Advent, Day 4: Long-Suffering


(Photo: Robyn Mundy)

I believe we are sinners.

I absolutely believe that God delights in us and that there is inherent good in us.  We were created in God’s image and though we have marred and warped that image, the spark of God remains, even in the worst of us, even in our worst moments.  I firmly believe that.  

And we are sinners.  We hurt one another.  We act with hatred instead of love.  We act selfishly and call it love.  We do not do to others as we would have them do to us, we ignore and hurt our neighbors instead of loving them as ourselves.  We’re not even that great at loving ourselves, at least not in a life-giving, God-glorifying way.  What we call “love” for ourselves often is the fast or slow train to self-destruction.

I’m not trying to be a downer, I’m simply telling you what I see.  God saved us from ourselves because we bloody well needed saving.  When I look around, I think we could use a lot more saving–and I mean all of us.  

Jesus came in human form because God is long-suffering.  

Those of us who are parents know how many times we can endure having our child do the same disobedient thing before we lose it at them.  (“Mike, I have no idea what you’re talking about.”    
That’s fine.  The blog about unicorns and gold at the end of rainbows is just down there, at the other end of the internet.)  When I pray and breathe deeply and get enough sleep and plenty of exercise, God makes me able to endure a few more times than that.  But I have a limit and all my kids have seen what happens when I  exceed (with their capable help) exceed my limit.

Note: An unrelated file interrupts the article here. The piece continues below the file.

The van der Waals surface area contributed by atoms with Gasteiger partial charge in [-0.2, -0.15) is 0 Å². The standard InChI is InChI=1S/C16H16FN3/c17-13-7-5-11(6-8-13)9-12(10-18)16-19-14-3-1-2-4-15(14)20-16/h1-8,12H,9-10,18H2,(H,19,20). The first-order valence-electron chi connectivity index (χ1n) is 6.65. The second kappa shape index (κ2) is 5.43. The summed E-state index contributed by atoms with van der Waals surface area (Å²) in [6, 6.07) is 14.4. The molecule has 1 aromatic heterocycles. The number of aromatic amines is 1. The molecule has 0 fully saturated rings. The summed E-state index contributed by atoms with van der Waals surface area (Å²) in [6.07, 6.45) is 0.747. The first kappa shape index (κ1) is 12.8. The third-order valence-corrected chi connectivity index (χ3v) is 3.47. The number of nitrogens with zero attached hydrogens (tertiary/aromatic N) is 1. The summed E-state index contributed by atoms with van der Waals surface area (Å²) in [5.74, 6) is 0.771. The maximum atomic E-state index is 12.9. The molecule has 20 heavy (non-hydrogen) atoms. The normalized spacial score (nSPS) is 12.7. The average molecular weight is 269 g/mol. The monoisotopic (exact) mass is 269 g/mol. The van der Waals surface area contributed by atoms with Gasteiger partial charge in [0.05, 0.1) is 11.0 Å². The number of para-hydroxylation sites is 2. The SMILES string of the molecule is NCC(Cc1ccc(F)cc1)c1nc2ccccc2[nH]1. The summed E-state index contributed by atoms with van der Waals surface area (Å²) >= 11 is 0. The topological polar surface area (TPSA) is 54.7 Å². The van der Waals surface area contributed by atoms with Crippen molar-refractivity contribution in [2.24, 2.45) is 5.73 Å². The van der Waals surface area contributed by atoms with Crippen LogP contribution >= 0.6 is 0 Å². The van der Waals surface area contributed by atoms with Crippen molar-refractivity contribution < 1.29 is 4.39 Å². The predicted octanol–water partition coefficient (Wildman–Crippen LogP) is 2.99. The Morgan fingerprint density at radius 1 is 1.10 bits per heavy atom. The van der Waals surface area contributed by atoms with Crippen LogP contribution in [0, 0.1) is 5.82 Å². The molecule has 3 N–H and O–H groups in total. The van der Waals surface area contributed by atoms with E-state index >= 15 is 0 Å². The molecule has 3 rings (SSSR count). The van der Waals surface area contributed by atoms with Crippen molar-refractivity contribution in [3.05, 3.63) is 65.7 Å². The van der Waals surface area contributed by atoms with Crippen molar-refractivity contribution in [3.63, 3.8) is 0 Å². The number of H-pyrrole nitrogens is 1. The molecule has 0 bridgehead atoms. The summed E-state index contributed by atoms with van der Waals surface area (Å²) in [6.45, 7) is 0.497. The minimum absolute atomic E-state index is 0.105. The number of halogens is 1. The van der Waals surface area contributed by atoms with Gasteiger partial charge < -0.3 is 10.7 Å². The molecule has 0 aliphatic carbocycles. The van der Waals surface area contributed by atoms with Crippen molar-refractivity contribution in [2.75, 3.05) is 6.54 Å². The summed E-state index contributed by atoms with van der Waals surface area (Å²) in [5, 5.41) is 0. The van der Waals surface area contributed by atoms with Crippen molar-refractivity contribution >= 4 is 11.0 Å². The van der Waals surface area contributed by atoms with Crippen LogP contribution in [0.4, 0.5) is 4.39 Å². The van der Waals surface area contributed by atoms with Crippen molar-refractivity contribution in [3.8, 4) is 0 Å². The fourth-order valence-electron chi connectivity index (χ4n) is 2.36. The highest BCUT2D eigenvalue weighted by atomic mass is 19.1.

Jesus came to extend God’s limit for us to this:

For I am convinced that neither death, nor life, nor angels, nor rulers, nor things present, nor things to come, nor powers, nor height, nor depth, nor anything else in all creation, will be able to separate us from the love of God in Christ Jesus our Lord. (Romans 8:38)

From the love of God in Jesus Christ our Lord.  

I am convinced of this.  I don’t always get it, but I’m convinced of it and for all of us.  

Jesus came close to us so that nothing could separate us.  Jesus saw what single-mindedly self-sabotaging beings we are and instead of shouting, “That’s it!  I’ve had enough!  You want to do that to yourself?  Fine!  Have at it!”* Jesus came into our darkness.  Jesus caused himself unimaginable, incalculable suffering because he, too, had had enough–but instead of exploding at us, instead of punishing us, instead of even leaving us to the natural consequences of what we had done (were doing/are doing) to ourselves, Jesus came and made a way to peace.  

Advent shows us how long-suffering God is, because even now, as we count down to Christmas and run around acting like the point of the Season (which we’ve nam is to buy presents, stuff ourselves, overschedule and get stressed out, God comes to us not in anger nor disappointment, not even in resignation, but in Peace, offering us true peace.  



*As I’m sure none of us have ever done.  

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